Guest Post: The Art of the Pitching to Blogs

Lela Barker

I first offered to write a really easy “3 steps to pitching to blogs” post, but as I was writing, I realized that no, pitching to blogs is not easy. It’s hard. It requires a lot of writing and sending and ignoring the fact that no one has written or called back. It requires a lot of faith to keep going, even when it feels like a meaningless slog, like you’re pitching your stories into the abyss.


outlaw logo


Know that it is hard.


But also know that you have to do it, and more importantly, you have it in you to do it. Because you do have it in you.

The most important piece of advice I can give you is that you must make a commitment to doing it regularly. I have made a commitment that I will reach out to at least one blogger and one print press person every week. Even if I’m up at 4:00 in the morning on Saturday writing my pitches, I have committed to doing it (my schedule resets on Sunday).

For a long time, I was in the trap of “waiting for inspiration.” I can wait for inspiration for years and never have it strike. Why? I’m lazy and it’s scary. As long as I have the excuse of “I can’t do it today because I’m in a bad mood and it’s going to suck,” I’ll never write anyone.

I have a list of things that I must do every week and I get a reward if I finish them all. And I don’t get the reward if I don’t finish them. I know that sounds basic, but one of my rewards is going to my favorite restaurant for dinner and even if I’ve made plans with people to meet for dinner, I can not, under any circumstance, go to dinner at my favorite restaurant. Even if I have to break plans or be “rude,” I explain that I didn’t do my checklist and I can’t go.

Side note: After I started explaining the checklist to my friends, they started helping me with my list so I can go out with them. It’s very cool.

My goal is very modest (one blog pitch and one print pitch) each week, because pitching is very time consuming and also because it’s expensive to send out a lot of samples.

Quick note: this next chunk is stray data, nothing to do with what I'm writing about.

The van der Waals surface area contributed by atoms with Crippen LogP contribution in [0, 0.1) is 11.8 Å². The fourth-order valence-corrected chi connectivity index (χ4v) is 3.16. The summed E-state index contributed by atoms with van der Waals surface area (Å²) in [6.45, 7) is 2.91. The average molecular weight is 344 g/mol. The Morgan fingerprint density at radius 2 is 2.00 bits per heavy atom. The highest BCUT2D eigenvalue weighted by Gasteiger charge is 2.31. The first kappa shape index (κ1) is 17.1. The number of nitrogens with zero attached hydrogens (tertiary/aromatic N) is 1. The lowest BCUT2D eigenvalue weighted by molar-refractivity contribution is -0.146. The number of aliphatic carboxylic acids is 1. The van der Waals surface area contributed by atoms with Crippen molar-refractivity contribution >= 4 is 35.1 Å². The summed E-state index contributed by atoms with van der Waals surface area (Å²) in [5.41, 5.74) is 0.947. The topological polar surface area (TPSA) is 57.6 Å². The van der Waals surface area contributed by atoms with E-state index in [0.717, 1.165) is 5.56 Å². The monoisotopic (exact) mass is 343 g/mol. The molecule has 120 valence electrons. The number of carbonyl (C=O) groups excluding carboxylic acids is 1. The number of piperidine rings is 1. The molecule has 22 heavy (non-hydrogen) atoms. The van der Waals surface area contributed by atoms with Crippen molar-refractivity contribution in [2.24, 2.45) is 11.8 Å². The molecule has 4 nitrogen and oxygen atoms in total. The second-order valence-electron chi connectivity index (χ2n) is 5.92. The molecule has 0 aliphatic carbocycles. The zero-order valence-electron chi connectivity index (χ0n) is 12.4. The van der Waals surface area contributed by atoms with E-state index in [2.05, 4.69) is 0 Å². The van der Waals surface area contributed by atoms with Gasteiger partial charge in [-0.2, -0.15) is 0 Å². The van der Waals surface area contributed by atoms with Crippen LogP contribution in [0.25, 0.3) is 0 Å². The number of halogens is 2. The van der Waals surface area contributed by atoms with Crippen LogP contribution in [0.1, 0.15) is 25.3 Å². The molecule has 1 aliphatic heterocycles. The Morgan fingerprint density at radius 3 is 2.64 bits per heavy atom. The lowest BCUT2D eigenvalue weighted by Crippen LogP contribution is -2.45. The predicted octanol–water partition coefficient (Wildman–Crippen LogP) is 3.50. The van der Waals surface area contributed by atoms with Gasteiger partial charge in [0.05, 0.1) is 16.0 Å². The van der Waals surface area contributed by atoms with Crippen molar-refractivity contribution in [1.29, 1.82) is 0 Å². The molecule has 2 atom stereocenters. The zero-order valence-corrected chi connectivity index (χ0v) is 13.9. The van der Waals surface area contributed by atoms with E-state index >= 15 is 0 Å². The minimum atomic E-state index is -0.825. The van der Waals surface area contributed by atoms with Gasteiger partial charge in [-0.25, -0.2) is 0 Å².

Finding Your Target

The #1 most important thing about reaching out to press and bloggers is that you have to do it!

Before you write anyone, you have to figure out the best people to write! There are lots of different kinds of blogs: business blogs, magazine-style blogs, personal blogs, advice column blogs… there’s a blog for everything. Some of them will write about you and some just won’t.

I started by finding a company that was similar to mine in terms of market, and then I looked at what blogs had written about them. You might already know what blogs you want to pitch, but I am not very savvy, so I needed a launchpad.

If you enjoy your own brand (and I hope you do), these blogs will probably be interesting to you anyways. Go ahead and subscribe to their newsletter and bookmark them, since you’re going to need to get to know them.

If you have some blogs in mind, do a search for your kind of product on the blog. Have they written about anything like you in the past? One of my favorite bloggers, The Blogess, wouldn’t write about any of my products even if I smothered them with strawberry jam and dipped them in white chocolate. (well, she might write about how her mailbox was filled with ants because this total nutjob decided to send jam in the mail, but I digress…)

Have the blogs written about your type of product? Awesome! If not, do they write about products at all? If they don’t write about products at all, drop them like a hot potato and do not spend any more time on them. Even if you could somehow convince them to even mention you in passing, it would take a much bigger time investment than is worthwhile.

How engaged are the readers of the blog? Do the posts have comments or are they an echo chamber? If you look at the Facebook “like” button, are all the posts a big 0, or have people been sharing the posts?

You don’t have to necessarily discount blogs without comments or likes, but put them in the “lower investment” category. When I’m up at 4:00 in the morning on a Saturday, I prepare my “low investment” pitches (though don’t send pitches on Saturdays. More on that later…).